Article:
The battle pass replaces the season pass
We can thank free-to-play games like Fortnite for one of this year’s biggest trends: The “battle pass.” With paid expansions no longer in style — as we determined last year — game publishers have moved away from selling season passes containing a collection of things like multiplayer maps and modes. Instead, “battle passes” are being offered in their place, coming with their own objectives and tasks that players can complete in order to unlock additional gear.
Battle passes still have some kinks to get ironed out, but moving to this system not only keeps players together, but it also means that you’ll still feel like you are earning the equipment you get in a game. Provided that plenty of cosmetic content is still available in the base game you purchased on launch day, the battle pass just might be a monetization solution that makes everyone happy.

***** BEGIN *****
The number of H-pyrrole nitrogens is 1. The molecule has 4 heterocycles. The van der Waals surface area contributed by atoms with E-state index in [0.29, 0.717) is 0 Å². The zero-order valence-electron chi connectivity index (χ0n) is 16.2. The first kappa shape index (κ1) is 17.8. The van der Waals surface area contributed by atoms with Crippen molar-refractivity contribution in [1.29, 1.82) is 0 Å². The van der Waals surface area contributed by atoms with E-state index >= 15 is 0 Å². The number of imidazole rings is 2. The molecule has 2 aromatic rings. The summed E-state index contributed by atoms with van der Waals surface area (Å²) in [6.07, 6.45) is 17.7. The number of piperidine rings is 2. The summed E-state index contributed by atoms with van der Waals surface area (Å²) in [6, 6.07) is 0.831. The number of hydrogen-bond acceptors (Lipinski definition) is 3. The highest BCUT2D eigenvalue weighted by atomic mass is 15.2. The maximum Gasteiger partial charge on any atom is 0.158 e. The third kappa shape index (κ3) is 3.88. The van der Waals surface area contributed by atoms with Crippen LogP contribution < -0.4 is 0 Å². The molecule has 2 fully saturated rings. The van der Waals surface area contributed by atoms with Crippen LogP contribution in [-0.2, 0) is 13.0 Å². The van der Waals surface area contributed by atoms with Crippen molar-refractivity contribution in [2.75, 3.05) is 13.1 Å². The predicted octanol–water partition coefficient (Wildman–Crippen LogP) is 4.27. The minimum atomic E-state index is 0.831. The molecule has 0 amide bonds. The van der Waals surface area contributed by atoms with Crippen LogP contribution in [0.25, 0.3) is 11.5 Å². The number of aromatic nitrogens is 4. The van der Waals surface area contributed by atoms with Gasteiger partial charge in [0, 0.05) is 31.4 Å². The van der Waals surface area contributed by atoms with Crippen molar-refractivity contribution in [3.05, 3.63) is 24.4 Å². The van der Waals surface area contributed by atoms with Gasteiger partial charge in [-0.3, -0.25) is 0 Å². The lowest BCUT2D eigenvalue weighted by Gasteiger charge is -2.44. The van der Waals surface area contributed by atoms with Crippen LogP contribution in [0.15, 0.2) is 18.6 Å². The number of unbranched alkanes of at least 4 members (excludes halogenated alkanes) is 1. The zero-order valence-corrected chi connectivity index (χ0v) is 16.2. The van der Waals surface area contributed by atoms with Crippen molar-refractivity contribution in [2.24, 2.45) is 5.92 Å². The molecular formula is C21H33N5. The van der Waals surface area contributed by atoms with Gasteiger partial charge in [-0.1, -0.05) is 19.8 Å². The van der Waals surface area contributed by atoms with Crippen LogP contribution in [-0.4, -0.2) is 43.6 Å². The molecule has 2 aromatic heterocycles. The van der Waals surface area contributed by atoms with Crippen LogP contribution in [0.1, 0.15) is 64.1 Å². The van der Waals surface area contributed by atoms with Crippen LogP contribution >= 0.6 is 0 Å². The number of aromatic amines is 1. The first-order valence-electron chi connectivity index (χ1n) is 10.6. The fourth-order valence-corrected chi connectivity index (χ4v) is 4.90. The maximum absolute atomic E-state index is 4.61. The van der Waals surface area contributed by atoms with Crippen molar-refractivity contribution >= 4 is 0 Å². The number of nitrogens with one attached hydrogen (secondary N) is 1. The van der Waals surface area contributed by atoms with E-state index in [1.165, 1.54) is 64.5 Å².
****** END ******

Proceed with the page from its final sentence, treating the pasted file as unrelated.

Accessibility becomes a major talking point
Since their very earliest days of existence, video games have been somewhat exclusionary to those with physical disabilities, and the conversation rose to the forefront of the industry in 2019 with the release of Sekiro: Shadows Die Twice. The game’s difficulty and the inability of certain groups of people to play it, got designers, critics, and everyday players talking about steps that could be taken to make games more accessible.
We didn’t get a clear answer to this problem in 2019, but the conversation became public, and will likely get designers, studios, and publishers to consider more carefully the role accessibility should play in their games. With any luck, that will translate to video games that can be played and enjoyed by even more people.
Classic games get full remakes